"It is important for us to preserve the possibility of Russian gas deliveries, of Russian gas transit. The question is how to organize it at the most favorable conditions," Kalfin said, adding that Bulgaria currently has certain alternatives to Russian gas supplies, including the deliveries through Greece and Slovakia.
Kalfin noted that it's not only the Bulgarian market that matters for Sofia, but also gas deliveries to the rest of Europe.
Earlier on Thursday, during his meeting with Konstantin Kosachev, the chairman of Russia's upper house committee for foreign affairs, Kalfin said that at the moment Europe is trying to limit dependency on Russian gas — but currently has no alternative to it.
The project was scrapped mainly due to the nonconstructive stance taken by the European Union. The European Commission claimed that the project would violate the EU Third Energy Package that prohibits simultaneous ownership of both the gas and the pipeline through which it flows.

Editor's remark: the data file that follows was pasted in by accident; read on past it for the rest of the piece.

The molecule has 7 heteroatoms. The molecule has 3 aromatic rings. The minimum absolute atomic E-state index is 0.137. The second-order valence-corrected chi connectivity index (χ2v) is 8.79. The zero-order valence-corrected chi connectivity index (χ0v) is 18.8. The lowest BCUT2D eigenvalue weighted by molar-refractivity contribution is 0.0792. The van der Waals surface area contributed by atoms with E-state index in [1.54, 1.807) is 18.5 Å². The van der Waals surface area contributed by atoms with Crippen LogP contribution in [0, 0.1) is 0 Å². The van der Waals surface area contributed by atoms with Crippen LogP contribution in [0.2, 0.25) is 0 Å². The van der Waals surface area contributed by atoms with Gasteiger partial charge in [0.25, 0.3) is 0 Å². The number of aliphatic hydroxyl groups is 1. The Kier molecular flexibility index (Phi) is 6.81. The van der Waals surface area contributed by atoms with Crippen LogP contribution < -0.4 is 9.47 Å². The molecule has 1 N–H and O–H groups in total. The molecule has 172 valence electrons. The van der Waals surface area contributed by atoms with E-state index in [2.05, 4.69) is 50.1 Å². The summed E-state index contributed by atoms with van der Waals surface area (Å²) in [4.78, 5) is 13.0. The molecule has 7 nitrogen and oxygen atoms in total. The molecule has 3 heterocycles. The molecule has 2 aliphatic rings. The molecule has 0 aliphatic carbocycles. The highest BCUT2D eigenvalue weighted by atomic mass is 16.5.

As a substitute to the South Stream project, Russia's energy giant Gazprom unveiled an alternative project to build a pipeline across Turkey, with a gas hub on the Turkish-Greek border. This would give several countries, including Macedonia, Serbia and Hungary an opportunity to take part in a new project on gas transit to Western Europe.
At the moment, Balkan countries through which the South Stream was supposed to pass, have no alternative gas sources and no other means of making money on gas transit.